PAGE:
Toledo Steel – Zero Hour [EP review]

Toledo Steel – Zero Hour
2015, Self-released

Stretch your neck, practice your high notes, let’s do the time-warp again. 10445507_661123847342324_2503018577692870970_n_large
I’ve been excited for this EP for a long time, so excited in fact, I even managed to pre-order it twice, on different occasions.  Instantly obsessed after catching Southampton’s finest purveys of new-NWOBHM supporting Canadian trad-heroes Cauldron in 2012, Toledo Steel’s twin-guitar lead classic metal, combined with Rich Rutter’s unmistakable sky-high vocal hooks has kept their solid fanbase desperate for a follow-up to 2012’s debut three-track EP.

Finally arriving in February, Zero Hour is slicker in production than its self-titled predecessor, and more importantly double the length, featuring established live favourites Fallen Empire and Speed Killer, as well as three new tracks.

For newer fans and those unfamiliar with Toledo Steel, Zero Hour can be surmised as traditional heavy metal: the staple ingredients of guitar melodies, blistering solos, galloping bass lines, and gravity defying vocals covered in excess.  But for those familiar with the band, there’s a bit more to it…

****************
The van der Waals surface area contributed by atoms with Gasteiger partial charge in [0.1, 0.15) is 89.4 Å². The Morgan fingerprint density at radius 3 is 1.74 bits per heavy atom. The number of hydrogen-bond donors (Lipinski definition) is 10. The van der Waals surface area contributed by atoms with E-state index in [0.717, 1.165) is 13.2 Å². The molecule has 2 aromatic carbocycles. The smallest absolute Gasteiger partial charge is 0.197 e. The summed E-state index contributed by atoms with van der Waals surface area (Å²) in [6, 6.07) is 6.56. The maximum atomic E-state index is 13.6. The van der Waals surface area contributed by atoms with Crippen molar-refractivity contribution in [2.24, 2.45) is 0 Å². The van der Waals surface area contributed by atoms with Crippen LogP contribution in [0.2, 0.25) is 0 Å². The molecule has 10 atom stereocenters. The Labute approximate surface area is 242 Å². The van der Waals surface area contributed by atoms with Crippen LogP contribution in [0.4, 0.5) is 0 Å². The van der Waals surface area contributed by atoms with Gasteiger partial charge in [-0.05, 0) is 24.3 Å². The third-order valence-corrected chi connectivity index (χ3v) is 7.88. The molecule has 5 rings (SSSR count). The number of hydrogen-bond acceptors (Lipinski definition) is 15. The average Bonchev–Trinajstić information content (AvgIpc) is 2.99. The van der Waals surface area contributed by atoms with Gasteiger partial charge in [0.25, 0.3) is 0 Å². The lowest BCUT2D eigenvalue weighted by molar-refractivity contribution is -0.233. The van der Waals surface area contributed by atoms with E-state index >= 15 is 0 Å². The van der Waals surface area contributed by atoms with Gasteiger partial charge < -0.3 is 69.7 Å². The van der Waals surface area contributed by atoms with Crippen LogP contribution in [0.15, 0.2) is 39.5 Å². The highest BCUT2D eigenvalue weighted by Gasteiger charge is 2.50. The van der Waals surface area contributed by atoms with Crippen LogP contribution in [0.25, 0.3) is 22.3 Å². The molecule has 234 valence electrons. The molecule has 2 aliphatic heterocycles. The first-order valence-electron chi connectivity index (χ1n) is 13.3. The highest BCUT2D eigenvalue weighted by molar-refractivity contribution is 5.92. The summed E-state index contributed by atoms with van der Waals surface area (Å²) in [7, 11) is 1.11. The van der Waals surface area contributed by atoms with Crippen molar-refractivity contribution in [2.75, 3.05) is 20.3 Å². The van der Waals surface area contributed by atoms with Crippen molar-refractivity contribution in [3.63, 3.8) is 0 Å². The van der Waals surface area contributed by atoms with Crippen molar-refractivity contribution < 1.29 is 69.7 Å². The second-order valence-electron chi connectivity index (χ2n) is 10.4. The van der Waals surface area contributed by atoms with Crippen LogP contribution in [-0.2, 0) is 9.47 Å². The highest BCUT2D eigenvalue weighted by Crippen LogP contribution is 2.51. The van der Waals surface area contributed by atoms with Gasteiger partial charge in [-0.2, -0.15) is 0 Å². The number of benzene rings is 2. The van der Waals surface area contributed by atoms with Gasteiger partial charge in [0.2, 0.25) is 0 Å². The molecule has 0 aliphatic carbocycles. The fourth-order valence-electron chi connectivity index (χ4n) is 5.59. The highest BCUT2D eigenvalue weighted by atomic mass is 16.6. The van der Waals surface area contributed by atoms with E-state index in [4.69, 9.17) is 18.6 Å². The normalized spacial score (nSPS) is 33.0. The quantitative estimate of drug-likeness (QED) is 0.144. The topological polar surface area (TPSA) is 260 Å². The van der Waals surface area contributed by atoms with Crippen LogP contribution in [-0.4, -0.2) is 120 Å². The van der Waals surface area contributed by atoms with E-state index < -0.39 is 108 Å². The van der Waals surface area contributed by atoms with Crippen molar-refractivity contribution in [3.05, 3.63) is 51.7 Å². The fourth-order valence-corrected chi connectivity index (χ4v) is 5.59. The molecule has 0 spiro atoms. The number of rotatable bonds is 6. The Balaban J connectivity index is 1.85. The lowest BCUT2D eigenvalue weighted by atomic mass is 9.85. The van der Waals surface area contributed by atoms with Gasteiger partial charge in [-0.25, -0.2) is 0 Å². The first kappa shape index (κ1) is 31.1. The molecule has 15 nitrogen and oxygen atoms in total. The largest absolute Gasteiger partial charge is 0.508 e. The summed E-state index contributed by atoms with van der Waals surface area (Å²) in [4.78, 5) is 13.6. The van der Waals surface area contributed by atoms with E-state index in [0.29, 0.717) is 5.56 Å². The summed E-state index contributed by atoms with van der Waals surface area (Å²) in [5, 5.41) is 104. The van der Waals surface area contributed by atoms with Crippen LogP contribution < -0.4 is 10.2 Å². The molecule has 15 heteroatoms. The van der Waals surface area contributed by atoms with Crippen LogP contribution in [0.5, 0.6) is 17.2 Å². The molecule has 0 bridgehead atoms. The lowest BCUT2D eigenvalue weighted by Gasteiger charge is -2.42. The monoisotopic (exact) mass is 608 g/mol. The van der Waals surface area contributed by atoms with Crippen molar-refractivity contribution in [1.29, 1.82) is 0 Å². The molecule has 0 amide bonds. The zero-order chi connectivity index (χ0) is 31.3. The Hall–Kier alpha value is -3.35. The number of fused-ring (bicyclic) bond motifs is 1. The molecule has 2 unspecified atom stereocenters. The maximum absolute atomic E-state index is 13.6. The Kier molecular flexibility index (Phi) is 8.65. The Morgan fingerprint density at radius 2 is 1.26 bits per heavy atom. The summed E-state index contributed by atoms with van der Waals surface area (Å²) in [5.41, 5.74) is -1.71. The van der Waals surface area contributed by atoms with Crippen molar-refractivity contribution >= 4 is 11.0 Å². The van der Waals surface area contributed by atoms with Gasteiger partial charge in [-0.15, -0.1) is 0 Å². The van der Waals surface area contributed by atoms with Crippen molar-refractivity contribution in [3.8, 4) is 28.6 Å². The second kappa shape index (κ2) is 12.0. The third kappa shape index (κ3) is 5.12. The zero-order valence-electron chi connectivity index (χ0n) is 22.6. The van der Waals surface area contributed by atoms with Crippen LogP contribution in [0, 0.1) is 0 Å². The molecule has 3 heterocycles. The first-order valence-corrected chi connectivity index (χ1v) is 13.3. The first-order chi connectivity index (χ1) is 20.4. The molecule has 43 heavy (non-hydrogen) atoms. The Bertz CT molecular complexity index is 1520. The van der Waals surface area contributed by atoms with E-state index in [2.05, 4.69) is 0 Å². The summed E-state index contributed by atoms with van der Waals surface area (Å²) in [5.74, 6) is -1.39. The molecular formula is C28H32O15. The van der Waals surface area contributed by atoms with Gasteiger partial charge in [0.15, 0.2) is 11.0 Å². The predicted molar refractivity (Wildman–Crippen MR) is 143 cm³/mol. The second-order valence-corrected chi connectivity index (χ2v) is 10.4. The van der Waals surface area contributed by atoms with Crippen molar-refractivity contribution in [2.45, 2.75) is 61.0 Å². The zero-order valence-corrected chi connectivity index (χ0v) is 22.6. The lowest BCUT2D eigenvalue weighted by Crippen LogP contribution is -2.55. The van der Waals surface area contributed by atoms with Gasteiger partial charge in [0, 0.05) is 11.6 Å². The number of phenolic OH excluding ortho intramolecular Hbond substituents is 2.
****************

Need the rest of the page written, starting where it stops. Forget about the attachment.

First and foremost, in-line with the rather ill-fitting, sci-fi-esque cover art – and impossible to ignore for anymore words – what the hell are these electronics about?!  The intro track is permissible: sounding like the ‘futuristic’ soundtrack to an 80’s dystopian sci-fi film, in a way it sets the premise for the vintage metal about to follow, but the addition of some odd, electronic noodling on first-track-proper Fallen Empire and then the suspicious keyboard inflections thereafter are not only unnecessary but are a concerning tendency for future output.

Additionally, in comparison to the unrestrained vigour of the previous release and their hypersonic live show, at times the movement of Zero Hour seems slightly less vital and the pace less rampant.  However, I’m almost certain this is a phenomenon attributable to the EP’s production, and regardless the tracks are still undeniably Toledo Steel and therefore unavoidably catchy – do not be surprised to find yourself singing along to the second choruses of City Lights and final track Toledo Steel on the first spin – or at least attempting to.

As a confessed Toledo Steel super-fan, it’s hard to be critical, and it’s harder to be a little disappointed, but saying that, it’s still the brilliantly trad, classic heavy metal assault I wanted from the band.  Moreover, I can’t wait to eat my words in a month’s time, when after their Scottish mini-tour, I’m certain the newer tracks will come into their own on stage and those choruses will steeeeeeerike equal heights alongside old classics Black Widow and Alcatraz…(7/10).  


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